PubForum+ went down this week amid a whirlwind of discussion about how privacy regulations will affect the future of ad tech, leaving monsters with a taste of cautious optimism, garnished with a dusting of third-party cookie jokes.
Speakers drilled down into granular questions around Apple’s Identifier for Advertisers (IDFA) restrictions and Google’s sunsetting of third-party cookies, however, larger questions loomed about the potential for federal privacy regulation, the broader impact of the recently-passed Consumer Privacy Rights Act (CPRA), and more.
GDPR, CCPA, CPRA, Oh My!
During the “And Then There Was CPRA” session on Thursday, Dec. 10, attorney Jessica B. Lee, Partner, Co-Chair, Privacy, Security & Data Innovations at Loeb & Loeb, LLP further broke down the distinctions between the California Consumer Privacy Act (CCPA), which passed into law in 2018, and CPRA, which passed into law last month.
“I hope you’re not upset to see me,” she joked to AdMonsters Senior Editor Lynne d Johnson, “because I feel like when I’m here, it means that there is a new regulation for us to talk about.”
Lee framed the CPRA as an amendment, put forth by the same lawmakers who introduced CCPA, to bridge the gap between CCPA and the European General Data Protection Regulation (GDPR) privacy law.
“If you break it down, CCPA does give consumers some rights and has some business obligations,” she said. “But at the end of the day, it’s really a law focused on third-party data sharing.”
So how does CPRA bridge the gap between that and CCPA? First things first, CPRA introduces new consumer rights. It also brings in principles of data minimization and storage limitation into the fold.
“This means you only collect what you need. You only store it for as long as you need to store it,” said Lee, explaining this was but one example of a GDPR principle being infused into the CPRA law. She added that, though it passed in November, CPRA won’t go into effect until January 1, 2023. This gives advertisers and publishers alike some time to get prepared.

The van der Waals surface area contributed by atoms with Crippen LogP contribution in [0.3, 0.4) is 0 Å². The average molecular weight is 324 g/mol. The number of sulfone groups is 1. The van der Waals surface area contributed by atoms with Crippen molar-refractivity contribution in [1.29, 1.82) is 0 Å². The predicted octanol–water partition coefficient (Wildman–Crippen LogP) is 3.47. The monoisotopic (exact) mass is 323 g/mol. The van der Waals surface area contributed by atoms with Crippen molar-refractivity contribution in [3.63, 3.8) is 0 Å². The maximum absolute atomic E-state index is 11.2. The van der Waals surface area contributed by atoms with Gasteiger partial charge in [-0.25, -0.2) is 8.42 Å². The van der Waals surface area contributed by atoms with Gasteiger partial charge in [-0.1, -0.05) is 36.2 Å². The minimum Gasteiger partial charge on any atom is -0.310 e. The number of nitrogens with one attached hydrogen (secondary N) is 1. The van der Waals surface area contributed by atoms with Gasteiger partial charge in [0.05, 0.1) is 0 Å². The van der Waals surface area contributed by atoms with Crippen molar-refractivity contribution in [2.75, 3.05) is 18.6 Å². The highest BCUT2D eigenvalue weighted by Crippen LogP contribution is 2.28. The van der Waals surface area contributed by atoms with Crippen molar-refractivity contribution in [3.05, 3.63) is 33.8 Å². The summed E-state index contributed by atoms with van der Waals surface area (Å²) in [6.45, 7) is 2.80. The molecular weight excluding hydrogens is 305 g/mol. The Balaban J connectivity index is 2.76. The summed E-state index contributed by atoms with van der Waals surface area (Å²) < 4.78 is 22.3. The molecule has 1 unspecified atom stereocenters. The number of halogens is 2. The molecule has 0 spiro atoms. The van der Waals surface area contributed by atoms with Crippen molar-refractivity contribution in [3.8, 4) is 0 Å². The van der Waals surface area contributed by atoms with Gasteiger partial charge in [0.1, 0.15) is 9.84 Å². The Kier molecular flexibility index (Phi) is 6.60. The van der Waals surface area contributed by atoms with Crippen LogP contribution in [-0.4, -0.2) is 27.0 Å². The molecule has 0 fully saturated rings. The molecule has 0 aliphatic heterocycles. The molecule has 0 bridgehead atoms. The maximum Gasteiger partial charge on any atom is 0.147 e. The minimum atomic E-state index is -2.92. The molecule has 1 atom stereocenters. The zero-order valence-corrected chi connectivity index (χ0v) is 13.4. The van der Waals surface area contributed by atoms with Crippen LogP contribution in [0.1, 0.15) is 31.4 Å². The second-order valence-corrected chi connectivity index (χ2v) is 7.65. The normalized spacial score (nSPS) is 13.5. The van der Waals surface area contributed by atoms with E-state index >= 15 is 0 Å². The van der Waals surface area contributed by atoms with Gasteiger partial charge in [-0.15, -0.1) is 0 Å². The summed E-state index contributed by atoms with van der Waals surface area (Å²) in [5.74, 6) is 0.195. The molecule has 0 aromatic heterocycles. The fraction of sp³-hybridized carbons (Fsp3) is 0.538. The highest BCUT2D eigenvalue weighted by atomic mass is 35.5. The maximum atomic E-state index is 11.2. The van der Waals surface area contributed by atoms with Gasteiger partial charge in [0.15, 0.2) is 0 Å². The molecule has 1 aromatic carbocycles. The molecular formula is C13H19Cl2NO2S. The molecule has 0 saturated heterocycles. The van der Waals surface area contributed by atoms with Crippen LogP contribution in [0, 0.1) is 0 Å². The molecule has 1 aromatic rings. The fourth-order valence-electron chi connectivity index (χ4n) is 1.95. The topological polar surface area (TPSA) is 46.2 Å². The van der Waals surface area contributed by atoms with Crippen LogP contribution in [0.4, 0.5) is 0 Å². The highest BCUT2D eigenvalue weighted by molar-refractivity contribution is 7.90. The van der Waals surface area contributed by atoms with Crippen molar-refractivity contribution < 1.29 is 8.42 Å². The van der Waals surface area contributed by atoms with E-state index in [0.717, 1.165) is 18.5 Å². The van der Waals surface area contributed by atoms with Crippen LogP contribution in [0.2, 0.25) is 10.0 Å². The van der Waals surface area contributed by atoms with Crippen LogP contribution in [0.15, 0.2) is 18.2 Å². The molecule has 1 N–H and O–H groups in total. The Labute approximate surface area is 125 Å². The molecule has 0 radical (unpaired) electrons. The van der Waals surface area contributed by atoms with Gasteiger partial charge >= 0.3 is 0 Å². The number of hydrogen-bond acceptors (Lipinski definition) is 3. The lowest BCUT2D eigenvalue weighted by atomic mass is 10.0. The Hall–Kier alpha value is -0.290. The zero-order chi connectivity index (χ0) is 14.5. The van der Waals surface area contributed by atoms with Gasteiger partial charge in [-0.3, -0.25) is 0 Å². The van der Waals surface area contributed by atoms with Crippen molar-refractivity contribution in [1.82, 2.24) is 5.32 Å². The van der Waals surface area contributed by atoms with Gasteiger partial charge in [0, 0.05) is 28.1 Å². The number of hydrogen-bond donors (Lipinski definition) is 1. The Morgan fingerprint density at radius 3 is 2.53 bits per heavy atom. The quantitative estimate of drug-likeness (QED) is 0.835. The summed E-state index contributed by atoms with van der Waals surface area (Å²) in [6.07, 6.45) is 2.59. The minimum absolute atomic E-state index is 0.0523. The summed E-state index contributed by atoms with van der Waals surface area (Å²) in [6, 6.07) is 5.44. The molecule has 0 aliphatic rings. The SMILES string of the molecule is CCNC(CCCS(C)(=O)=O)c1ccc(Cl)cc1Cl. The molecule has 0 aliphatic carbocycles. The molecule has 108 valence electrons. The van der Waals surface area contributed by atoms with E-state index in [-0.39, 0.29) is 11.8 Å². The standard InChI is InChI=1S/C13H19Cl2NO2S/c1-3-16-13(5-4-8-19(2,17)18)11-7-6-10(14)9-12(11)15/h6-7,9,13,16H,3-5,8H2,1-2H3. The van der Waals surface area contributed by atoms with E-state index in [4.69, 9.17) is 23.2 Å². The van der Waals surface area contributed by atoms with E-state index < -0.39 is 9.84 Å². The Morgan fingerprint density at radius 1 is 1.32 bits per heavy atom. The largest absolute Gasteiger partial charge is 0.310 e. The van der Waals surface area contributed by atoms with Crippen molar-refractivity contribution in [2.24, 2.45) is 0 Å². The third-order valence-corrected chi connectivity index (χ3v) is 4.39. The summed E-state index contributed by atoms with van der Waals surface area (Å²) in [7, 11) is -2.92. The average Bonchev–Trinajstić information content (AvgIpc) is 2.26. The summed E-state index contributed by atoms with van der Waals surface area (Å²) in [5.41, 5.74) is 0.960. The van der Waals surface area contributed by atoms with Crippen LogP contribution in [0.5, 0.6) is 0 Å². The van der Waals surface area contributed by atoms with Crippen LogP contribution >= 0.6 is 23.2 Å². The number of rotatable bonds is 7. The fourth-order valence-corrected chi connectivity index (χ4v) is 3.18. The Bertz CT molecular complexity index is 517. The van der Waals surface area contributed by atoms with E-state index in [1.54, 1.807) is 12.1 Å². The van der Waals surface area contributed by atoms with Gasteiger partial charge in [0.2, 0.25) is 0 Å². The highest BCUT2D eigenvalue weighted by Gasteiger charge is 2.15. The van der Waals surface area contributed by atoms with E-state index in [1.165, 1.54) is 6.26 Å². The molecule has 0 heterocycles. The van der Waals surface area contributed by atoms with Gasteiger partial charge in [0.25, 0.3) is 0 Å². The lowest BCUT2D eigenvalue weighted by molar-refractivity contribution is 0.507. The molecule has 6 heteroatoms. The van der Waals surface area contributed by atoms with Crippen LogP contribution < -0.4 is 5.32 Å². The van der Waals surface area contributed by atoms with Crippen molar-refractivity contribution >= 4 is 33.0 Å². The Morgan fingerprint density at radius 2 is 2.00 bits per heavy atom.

What else does CPRA add that CCPA missed? For one, it draws a distinction between regulations around collecting personal information and collecting sensitive personal information. The latter term includes precise geolocation information, race, health information and biometrics, sexual orientation, ethnicity and other demographic information.
“Consumers will now have the right to limit the use of that information to only what’s required for the services,” Lee said. “So if you have a website that collects that information for some specific purpose, a consumer will have the ability to limit your use of that for additional purposes like advertising, marketing and profiling.”
Of course, CPRA will also require the need for more privacy language on publishers’ sites. In addition to a “Do Not Sell’ button,” you’ll also need to craft some context for users to understand how they can opt-out of sharing their sensitive personal information that has typically been used for cross-contextual Internet advertising.
The third major distinction that CPRA adds into law is the idea of algorithmic transparency.
“The GDPR limits the use of data for automated decision making, and this is kind of a play on that,” Lee said. “It ultimately means that companies will have to be transparent about how they use algorithms, whether that’s AI or machine learning to make decisions about individuals, placing them into audience segments, or making profiling decisions about them— and giving consumers the right to opt-out of that type of profiling.”
Lee acknowledged that these changes may upend a lot of the activities that PubForum monsters engage in on the daily, and reminded them that the CPRA will also be much more enforced than CCPA was because it also allows for the creation of a California agency dedicated solely to enforcing privacy rights. On top of that, the 30-day grace period that CCPA allows for organizations to clean house will seemingly be no more once CPRA takes effect.
Monsters should also expect CPRA to include more detail around the contractual provisions and language they have to include, including within agreements with third parties when there was a sale that didn’t exist before.